At another level, solitude could take on many forms and accomplish the above… Being at home alone. Hiking on a trail. And for the really hard core you can try a silent retreat by yourself at a national park for a day or more.

At a lesser level of solitude you could combine it with just a day alone at your home with your normal cleaning activities, minus Youtube, the computer, your phone,etc…

Remember it’s about solitude and silence.

It’s not a one size fits all. What  works for one person may not work for you. I’d suggest you start slowly – remember it requires discipline, training  and practice with all of the spiritual  disciplines. Maybe try practicing this discipline for 15 minutes a few times a week.  See how  it  goes. See if you don’t feel spiritually refreshed. Mess around with times and locations. Just see if it works for you.

When all is said  and done, we need to remember why we call these disciplines. They aren’t always easy. Also remember that this  one may not be your cup  of tea for your spiritual  formation. But be sure you give it its due before abandoning it, as I have found this  to be one  of my favorites – and I’m an extrovert.

Ultimately you must be intentional if you want to grow spiritually. It doesn’t happen on its own and no one  can do it for you.

If you’d like to know 8 benefits to  solitude and silence click here.

Now go out and be alone, and be silent while you’re at it! You never know what God may do while you’re there!

10 Ways to Become a Happier Person

We all know people who seem to be happy about 99% of the time – right? Surely they can’t be as happy as they seem. Well maybe and maybe not…

But what it they know something you don’t? What if they know that happiness is a choice.  That, within itself doesn’t solve anything. But what if they know it’s not just about  the choice but it’s the execution that matters?

For me it’s all about a morning routine. I try to do things that will set my day and mood up for success.  Here is a sample of my routine…

  1. I begin with prayer before getting out of bed. I give that day to Christ.
  2. I make my bed – just a discipline thing that I teach and practice.
  3. I get my coffee going.
  4. Then I read for about an hour or so – some days a little more, others a little less.
  5. Then I exercise – powerlifting or running.
  6. Morning prayer.
  7. Check my calendar.
  8. Create a  “to do” list of my day.
  9. Head to work.
  10. Try to help someone laugh at least once every day.

You may have never thought about morning routines assisting  in your happiness, but I think it’s uber  important. Just Google “importance  of morning routines” and see what highly successful people have to say about them. You may be surprised at how many list making your bed an important part of their day.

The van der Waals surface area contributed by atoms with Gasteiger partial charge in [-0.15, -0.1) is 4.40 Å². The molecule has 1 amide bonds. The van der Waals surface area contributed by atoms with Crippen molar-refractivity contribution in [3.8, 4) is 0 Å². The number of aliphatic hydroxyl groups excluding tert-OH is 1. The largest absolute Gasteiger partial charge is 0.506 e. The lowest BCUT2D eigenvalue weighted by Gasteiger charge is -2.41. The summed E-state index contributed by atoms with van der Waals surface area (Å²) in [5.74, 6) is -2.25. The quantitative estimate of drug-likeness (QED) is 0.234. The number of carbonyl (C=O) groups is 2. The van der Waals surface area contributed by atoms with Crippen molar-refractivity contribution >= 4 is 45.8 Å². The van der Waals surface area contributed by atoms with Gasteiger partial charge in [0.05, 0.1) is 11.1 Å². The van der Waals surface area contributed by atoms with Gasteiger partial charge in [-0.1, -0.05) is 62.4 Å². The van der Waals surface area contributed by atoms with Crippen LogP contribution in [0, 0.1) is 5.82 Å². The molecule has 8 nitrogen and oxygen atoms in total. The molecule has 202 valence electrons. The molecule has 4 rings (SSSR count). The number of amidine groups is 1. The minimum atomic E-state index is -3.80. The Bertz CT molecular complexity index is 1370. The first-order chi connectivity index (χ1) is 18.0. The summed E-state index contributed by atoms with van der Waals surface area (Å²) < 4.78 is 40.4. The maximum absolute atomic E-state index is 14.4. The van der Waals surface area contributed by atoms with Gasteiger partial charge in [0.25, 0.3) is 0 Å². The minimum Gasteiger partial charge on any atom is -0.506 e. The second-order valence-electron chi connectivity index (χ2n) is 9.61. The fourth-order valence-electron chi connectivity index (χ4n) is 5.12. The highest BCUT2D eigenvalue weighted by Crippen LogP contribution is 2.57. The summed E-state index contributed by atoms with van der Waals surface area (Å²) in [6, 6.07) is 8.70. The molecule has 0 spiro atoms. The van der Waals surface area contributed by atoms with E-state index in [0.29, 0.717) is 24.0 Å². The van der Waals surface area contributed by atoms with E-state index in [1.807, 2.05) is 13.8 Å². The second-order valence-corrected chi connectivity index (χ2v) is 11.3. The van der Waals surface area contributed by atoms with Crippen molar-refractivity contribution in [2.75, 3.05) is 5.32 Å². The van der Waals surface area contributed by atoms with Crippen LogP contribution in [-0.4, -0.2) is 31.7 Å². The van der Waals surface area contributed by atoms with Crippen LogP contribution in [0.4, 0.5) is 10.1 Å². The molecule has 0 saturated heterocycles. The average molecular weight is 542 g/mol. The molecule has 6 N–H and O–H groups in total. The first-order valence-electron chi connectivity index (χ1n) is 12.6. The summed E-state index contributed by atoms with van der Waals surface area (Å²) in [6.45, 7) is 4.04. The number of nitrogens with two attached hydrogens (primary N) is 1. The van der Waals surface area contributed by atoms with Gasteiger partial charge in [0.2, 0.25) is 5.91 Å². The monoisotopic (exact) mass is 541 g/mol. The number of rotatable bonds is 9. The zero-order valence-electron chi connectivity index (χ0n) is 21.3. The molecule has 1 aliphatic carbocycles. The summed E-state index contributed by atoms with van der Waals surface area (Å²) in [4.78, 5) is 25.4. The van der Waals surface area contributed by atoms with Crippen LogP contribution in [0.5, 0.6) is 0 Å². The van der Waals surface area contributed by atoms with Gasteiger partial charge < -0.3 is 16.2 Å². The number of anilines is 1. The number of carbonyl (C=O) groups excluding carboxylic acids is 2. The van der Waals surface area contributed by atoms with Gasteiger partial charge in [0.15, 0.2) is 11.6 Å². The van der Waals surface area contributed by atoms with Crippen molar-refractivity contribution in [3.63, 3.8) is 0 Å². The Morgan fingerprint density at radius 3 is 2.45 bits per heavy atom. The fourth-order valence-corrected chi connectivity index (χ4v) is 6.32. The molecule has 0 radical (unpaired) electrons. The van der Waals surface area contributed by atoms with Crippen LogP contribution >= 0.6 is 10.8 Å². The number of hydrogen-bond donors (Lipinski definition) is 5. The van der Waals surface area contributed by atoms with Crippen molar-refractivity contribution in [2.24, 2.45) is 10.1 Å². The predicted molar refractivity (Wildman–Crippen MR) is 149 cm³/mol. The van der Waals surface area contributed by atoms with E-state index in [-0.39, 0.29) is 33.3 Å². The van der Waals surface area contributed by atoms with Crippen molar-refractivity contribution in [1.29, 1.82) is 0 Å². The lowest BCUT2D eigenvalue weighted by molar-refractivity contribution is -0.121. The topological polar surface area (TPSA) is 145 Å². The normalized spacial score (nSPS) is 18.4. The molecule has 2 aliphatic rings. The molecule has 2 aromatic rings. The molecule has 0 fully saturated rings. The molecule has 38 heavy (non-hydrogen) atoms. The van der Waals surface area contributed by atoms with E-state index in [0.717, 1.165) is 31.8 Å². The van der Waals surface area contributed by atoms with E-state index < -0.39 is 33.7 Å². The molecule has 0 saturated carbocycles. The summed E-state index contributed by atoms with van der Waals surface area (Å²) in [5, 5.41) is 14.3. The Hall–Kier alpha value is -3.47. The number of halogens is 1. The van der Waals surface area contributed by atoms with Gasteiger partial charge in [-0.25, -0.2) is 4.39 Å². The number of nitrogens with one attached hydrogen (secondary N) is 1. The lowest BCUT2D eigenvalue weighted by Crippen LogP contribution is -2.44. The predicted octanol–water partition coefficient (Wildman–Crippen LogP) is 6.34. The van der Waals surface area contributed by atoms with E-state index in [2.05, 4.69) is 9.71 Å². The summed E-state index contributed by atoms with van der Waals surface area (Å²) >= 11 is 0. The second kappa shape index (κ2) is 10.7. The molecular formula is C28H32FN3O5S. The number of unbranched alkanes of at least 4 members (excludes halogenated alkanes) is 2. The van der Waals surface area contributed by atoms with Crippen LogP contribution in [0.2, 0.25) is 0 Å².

But there are more traditional options as  well. But again, in my opinion it all starts with the morning routine. But for the traditionalists that may have found themselves here…

Here are  some suggestions from Psychology Today…

  1.  Be with others who make you smile.
  2. Hold on to your values.
  3. Accept the good.
  4. Imagine the best.
  5. Do things you love.
  6. Find purpose.
  7. Listen to your heart.
  8. Push yourself, not others.
  9. Be open to change.
  10. Bask in the simple pleasures.

If you’re interested in the specifics of these 10 then click here.

Remember, happiness is a choice, only you can control how you feel.

Share your routine, or the most  important part in the comments.

Hope you have a HAPPY day!

Spiritual Formation Part Four

So you actually made it to part 4! If you’re new to this series, know that there are 3 other posts preceding this! Of course you already know that. But if you haven’t, go read  those short posts now.

Today will be the last post for the “set up” of what will follow. Thus far we’ve been building a foundation for your spiritual formation journey.

So let’s begin with the heart! Heart? Yup! It’s crucial in understanding  spiritual  formation – in my opinion, your mileage may vary.

Today we’ll lean heavily on Henri Nouwen (again, I may not subscribe to all his teachings…). In the book Spiritual Formation – Following the Movements of The Spirit, he says  this: